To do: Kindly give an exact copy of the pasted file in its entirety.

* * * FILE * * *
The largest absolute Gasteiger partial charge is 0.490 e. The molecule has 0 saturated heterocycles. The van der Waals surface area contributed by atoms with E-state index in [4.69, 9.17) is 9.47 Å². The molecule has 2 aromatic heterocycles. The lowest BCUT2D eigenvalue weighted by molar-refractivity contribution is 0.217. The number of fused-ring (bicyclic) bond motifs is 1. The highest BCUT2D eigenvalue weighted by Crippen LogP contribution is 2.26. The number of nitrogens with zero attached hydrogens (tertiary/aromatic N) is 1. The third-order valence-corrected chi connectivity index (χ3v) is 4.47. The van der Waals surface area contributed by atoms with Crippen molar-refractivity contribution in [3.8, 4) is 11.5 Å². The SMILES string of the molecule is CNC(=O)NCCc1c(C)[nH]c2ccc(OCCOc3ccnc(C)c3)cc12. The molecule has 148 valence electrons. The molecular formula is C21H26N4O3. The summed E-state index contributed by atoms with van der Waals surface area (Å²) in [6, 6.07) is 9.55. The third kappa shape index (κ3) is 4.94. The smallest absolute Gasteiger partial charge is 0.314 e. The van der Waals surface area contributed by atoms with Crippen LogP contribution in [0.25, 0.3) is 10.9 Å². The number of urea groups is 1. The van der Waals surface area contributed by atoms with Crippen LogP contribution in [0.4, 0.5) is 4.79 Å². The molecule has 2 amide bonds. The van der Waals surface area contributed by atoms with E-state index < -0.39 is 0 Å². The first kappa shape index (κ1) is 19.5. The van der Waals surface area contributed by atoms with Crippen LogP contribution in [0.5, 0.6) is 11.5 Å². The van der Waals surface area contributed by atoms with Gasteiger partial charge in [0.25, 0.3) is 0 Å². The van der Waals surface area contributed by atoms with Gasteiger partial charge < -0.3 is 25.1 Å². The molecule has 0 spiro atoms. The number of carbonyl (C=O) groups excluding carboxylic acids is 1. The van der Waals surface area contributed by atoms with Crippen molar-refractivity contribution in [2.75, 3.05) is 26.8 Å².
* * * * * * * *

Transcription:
The largest absolute Gasteiger partial charge is 0.490 e. The molecule has 0 saturated heterocycles. The van der Waals surface area contributed by atoms with E-state index in [4.69, 9.17) is 9.47 Å². The molecule has 2 aromatic heterocycles. The lowest BCUT2D eigenvalue weighted by molar-refractivity contribution is 0.217. The number of fused-ring (bicyclic) bond motifs is 1. The highest BCUT2D eigenvalue weighted by Crippen LogP contribution is 2.26. The number of nitrogens with zero attached hydrogens (tertiary/aromatic N) is 1. The third-order valence-corrected chi connectivity index (χ3v) is 4.47. The van der Waals surface area contributed by atoms with Crippen molar-refractivity contribution in [3.8, 4) is 11.5 Å². The SMILES string of the molecule is CNC(=O)NCCc1c(C)[nH]c2ccc(OCCOc3ccnc(C)c3)cc12. The molecule has 148 valence electrons. The molecular formula is C21H26N4O3. The summed E-state index contributed by atoms with van der Waals surface area (Å²) in [6, 6.07) is 9.55. The third kappa shape index (κ3) is 4.94. The smallest absolute Gasteiger partial charge is 0.314 e. The van der Waals surface area contributed by atoms with Crippen LogP contribution in [0.25, 0.3) is 10.9 Å². The number of urea groups is 1. The van der Waals surface area contributed by atoms with Crippen LogP contribution in [0.4, 0.5) is 4.79 Å². The molecule has 2 amide bonds. The van der Waals surface area contributed by atoms with E-state index < -0.39 is 0 Å². The first kappa shape index (κ1) is 19.5. The van der Waals surface area contributed by atoms with Crippen LogP contribution in [0.5, 0.6) is 11.5 Å². The van der Waals surface area contributed by atoms with Gasteiger partial charge in [0.25, 0.3) is 0 Å². The van der Waals surface area contributed by atoms with Gasteiger partial charge < -0.3 is 25.1 Å². The molecule has 0 spiro atoms. The number of carbonyl (C=O) groups excluding carboxylic acids is 1. The van der Waals surface area contributed by atoms with Crippen molar-refractivity contribution in [2.75, 3.05) is 26.8 Å².